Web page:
LAKE FOREST, Ill. – Dave Ragone recalled the look in Mitchell Trubisky’s eyes during the final drive of the Chicago Bears’ season.
The then-defending Super Bowl champion Philadelphia Eagles had just grabbed a 16-15 lead in the final minute of the wild-card game at Soldier Field. Chicago’s season ended with Cody Parkey’s field-goal attempt ricocheting off the upright and crossbar.
But what stood out to Ragone – the Bears’ quarterbacks coach – was what he saw from Trubisky on that final drive. The poise he displayed and decisions he made helped put Chicago in position to pull out the victory.
Trubisky comes into his third year in the NFL and second in coach Matt Nagy’s system facing higher expectations after Chicago won the NFC North at 12-4.
The Bears believe their offense is poised to make a jump. That largely hinges on a prized quarterback coming off a solid season taking another step or two.
And to Ragone that drive against Philadelphia, when he completed two passes to help put Chicago in position to score, could be a starting point.
“The best part about that drive in my opinion, being with him and seeing through everything in two years, was the look in his eyes when Coach Nagy was calling plays as he walked off the sideline into the huddle,” Ragone said.
“You just had that feeling that he was going to find a way to get us down there. Not saying I have not had that feeling before, but then you put everything together – the situation, the game, what this game meant, the crowd, everything else, who you’re playing against, the defending Super Bowl champions, a lot of variables thrown in there.
“And it seemed like he just had a calmness about him. I looked at the backup quarterbacks at the time and I’m like, ‘Man, we’ve got a great feeling here. The kid’s gonna go do something.“’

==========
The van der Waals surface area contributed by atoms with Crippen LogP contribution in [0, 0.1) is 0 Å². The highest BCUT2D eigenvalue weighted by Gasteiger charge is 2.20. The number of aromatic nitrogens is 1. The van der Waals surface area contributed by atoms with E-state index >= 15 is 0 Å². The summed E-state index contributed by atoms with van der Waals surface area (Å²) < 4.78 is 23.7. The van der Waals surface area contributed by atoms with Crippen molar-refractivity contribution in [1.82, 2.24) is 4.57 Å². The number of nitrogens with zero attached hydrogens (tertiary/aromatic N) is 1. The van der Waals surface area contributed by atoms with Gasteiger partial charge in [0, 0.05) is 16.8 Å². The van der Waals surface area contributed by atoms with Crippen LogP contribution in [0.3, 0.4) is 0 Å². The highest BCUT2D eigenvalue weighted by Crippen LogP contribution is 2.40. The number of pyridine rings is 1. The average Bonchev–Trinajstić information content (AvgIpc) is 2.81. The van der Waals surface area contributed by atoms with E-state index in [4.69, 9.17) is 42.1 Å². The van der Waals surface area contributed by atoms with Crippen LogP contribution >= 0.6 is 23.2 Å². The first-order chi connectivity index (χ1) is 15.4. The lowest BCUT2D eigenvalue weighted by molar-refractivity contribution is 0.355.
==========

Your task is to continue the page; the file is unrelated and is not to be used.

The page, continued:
The Bears envisioned big things from Trubisky when they traded up a spot with San Francisco to draft him with the No. 2 overall pick in 2017.
The expectations on him and the offense are higher this year after the defense led Chicago to the division title.
Trubisky took a big step last season, making the Pro Bowl as an alternate. He passed for 3,223 yards, about 1,000 more than his rookie season. His rating jumped from 77.5 to 95.4, and he went from throwing as many touchdowns as interceptions (seven) to finishing with 24 and 12.
Even so, there was room to grow. Trubisky was inconsistent, and the offense was middle-of-the-road statistically. The Bears ranked 21st overall, 21st in passing, 11th in rushing and ninth in scoring.
The question is how big a jump they can make in their second year under Nagy, particularly now that Trubisky has a season in the system. The Bears are seeing a difference in offseason workouts.
Trubisky is more comfortable and assertive.
“I’m able to help the new guys, the younger guys and even the guys that are coming back in this offense – how exactly we want it, how exactly Coach Nagy wants it,” Trubisky said.
“Ultimately I’m the guy out there. … I’m able to talk to guys in a way where I can teach it to them, they understand it and it just helps everyone get on the same play. When I know something I can explain it and make sure everyone’s going toward the same goal and executing the same play.”
Trubisky said the execution is sharper than it was a year ago. And the Bears are able to run plays they had to shelve.
Receiver Allen Robinson also notices a more aggressive mindset now that they’re more familiar with the system.
“(Trubisky) really wants to dissect the defense,” Robinson said. “That’s the biggest thing. We want to make plays. (It’s not about) just completions or running plays just to be running them. We’re going to try to attack the defense and really beat the defense each and every play.”
NOTES: Coach Matt Nagy said TE Trey Burton had sports hernia surgery about two months ago. The Bears hope to have him ready for the start of training camp. Burton missed the playoff loss to Philadelphia with a groin injury.
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